Echoes from D.C. - Adam Sessler on the Video Game Law Case


Posted November 2, 2010 - By Adam Sessler

Adam Sessler - Supreme Court

It’s cold in Washington D.C. Okay it’s cold by L.A. standards, which, to me, is very, very cold. I broke down and bought gloves and a cap that somehow transformed me from cable personality into someone in-between performances of a dinner theater production of Newsies.

But cold does not impede the judicial system and neither does scheduling oral arguments at the Supreme Court the same day as a major election dwarfs coverage of a case that not only has impact for the videogame industry but our understanding of the protections afforded by the first amendment.

In fact the seeming lack of hysteria surrounding this case highlights a curious element of our legal system; it takes a while. The California law under question has its origins in 2004, right after the poorly-handled hot coffee controversy in Grand Theft Auto: San Andreas; a gaming generation ago. Since then we have seen another GTA game, one that launched with minimal controversy, a strong indicator that gaming had moved enough into the mainstream that it was failing to attract the same negative attention that used to be so reliable you could set your watch to it.

Which is why, as I sat in the Supreme Court, watching some thoroughly intelligent people engage in a lively discussion about whether videogames were such a unique form of expression that violent content in this one medium could be treated as obscenity, I felt like I was hearing echoes of debates that seemed laid to rest and even, quaint.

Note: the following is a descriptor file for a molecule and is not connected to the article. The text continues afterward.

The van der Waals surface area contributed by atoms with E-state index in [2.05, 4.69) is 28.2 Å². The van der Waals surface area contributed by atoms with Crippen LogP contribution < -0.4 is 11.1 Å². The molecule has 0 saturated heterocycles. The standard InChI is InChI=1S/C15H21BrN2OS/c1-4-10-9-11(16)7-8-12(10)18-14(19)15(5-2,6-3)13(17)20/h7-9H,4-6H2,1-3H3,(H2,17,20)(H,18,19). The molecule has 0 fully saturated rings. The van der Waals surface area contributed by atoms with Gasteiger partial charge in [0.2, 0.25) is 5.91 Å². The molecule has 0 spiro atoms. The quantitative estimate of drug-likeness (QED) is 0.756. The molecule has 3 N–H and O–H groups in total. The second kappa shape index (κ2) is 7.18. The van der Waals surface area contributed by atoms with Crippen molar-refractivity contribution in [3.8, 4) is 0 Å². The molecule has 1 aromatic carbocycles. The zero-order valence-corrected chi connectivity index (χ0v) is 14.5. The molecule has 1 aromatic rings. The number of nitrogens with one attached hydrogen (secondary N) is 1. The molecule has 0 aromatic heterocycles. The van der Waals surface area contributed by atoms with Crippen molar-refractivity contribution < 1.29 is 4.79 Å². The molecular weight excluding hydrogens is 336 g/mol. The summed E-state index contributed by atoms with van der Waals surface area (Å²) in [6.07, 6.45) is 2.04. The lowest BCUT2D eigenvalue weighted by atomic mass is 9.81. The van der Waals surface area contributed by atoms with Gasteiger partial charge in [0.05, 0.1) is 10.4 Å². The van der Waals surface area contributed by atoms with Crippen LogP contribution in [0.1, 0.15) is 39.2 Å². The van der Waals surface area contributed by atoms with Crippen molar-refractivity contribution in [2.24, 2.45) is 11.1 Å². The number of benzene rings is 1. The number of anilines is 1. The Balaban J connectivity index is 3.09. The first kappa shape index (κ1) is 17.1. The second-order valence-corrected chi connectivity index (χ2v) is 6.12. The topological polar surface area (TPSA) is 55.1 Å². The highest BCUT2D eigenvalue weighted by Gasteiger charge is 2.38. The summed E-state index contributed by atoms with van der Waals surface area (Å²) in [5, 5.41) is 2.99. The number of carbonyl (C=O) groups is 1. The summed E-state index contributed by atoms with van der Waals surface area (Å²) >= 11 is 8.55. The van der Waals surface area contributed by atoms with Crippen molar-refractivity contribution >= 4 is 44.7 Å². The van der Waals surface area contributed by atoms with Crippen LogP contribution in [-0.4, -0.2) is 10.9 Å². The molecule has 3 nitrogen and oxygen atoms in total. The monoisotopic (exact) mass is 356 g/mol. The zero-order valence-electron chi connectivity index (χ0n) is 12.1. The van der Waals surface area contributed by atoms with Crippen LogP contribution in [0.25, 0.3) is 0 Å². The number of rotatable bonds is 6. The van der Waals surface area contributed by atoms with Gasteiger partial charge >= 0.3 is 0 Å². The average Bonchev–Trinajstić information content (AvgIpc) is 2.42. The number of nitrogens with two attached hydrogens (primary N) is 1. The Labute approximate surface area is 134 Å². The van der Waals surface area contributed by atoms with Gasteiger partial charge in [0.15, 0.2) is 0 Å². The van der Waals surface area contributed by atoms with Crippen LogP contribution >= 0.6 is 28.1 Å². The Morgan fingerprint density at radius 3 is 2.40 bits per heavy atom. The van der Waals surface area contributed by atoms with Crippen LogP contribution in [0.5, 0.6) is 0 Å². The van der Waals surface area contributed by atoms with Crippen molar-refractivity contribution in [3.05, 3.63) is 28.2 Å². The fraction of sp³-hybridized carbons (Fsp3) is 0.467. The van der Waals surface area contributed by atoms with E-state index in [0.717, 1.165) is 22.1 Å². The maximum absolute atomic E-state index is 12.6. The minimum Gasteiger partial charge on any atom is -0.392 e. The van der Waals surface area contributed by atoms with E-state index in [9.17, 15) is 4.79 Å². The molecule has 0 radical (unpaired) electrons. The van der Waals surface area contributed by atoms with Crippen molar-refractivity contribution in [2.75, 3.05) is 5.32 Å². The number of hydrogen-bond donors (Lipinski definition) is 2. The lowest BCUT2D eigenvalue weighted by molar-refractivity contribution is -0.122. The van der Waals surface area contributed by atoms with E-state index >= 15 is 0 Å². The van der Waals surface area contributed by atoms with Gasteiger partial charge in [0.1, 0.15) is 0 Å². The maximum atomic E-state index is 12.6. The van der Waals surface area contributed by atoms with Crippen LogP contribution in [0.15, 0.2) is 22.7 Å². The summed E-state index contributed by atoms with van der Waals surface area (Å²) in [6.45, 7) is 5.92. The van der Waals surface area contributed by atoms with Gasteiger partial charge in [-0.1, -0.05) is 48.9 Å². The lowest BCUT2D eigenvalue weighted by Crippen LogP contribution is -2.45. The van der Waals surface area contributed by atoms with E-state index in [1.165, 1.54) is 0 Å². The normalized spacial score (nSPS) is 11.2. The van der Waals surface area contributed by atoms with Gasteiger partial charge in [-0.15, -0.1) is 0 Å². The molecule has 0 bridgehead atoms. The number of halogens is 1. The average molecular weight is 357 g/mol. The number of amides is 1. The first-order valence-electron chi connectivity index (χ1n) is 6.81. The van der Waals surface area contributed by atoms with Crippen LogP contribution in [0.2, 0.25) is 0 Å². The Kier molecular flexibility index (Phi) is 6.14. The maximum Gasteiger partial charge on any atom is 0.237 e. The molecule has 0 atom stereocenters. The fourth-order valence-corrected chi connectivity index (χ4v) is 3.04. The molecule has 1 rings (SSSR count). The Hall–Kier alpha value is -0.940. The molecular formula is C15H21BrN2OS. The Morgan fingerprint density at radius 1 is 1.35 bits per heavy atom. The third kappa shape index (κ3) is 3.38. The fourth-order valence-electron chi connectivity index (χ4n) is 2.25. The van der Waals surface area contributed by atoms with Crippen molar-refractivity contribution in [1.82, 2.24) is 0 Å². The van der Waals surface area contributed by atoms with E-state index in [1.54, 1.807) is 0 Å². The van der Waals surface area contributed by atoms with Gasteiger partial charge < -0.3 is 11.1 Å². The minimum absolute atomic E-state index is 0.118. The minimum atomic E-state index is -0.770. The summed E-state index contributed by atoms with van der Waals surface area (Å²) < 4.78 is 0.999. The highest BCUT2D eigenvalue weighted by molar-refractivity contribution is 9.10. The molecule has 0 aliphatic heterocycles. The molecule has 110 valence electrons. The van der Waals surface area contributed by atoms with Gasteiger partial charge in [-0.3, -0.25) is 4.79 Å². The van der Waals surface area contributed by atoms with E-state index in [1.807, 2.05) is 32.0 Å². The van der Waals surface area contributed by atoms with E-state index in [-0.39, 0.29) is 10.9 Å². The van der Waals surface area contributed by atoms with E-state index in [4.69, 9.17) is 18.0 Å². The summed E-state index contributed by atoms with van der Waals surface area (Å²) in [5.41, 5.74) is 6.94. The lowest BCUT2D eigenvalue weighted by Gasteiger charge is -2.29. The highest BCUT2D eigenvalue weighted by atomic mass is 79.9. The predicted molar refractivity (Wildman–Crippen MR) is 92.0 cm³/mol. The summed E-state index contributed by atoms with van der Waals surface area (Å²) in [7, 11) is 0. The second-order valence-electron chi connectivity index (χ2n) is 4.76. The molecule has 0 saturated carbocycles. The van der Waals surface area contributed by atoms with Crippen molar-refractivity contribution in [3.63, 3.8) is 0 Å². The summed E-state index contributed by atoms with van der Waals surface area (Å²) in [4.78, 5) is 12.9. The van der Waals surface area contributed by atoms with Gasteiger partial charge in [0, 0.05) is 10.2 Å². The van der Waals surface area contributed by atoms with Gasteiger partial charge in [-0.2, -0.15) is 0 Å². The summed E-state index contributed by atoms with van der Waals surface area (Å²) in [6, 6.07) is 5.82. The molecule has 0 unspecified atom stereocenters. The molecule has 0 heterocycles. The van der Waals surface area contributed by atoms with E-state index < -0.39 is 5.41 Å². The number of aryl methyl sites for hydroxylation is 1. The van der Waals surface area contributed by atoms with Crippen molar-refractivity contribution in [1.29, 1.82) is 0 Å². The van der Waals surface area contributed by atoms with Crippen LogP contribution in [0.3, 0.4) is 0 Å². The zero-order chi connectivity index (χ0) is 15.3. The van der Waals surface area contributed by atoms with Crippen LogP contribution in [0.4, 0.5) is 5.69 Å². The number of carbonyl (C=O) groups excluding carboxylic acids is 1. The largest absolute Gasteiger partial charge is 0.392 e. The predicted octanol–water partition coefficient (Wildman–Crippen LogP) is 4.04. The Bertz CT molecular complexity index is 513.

The explosion of interest in videogames, following in the wake of Wii-mania has done much to demystify the new medium of videogames to those that are less inclined to play Quake and in doing so, has minimized the anxiety of the new, that language that one generation understands implicitly and another only sees as having undue influence, divorced from comprehension.

That Postal 2, released in 2003, was the focal point of the debate in the videogame case only heightened the sense of anachronism that surrounded the affair. Until reading the briefs submitted to the court I had not given much, if any, thought, to a game that was merely notable for how its juvenile need to shock was well ahead of providing an enjoyable gaming experience. Now a game that poorly lampooned efforts to ban videogames was front-and-center in a real-life, and far more serious effort, to do the same.

Amidst all the arguments around strict scrutiny, prima facie and New York v. Ginsburg, there was an air of the surreal; that the awkward sense that the near-alien paroxysms of concern over videogames that were near ubiquitous when I was at TechTV was erupting right in front of me and threatened to cast a pall over the creativity in an industry that has grown, innovated and expanded into a near-essential component of modern life and leisure.

That’s a chill hard to warm up from.

Echoes from D.C. - Adam Sessler on the Video Game Law Case


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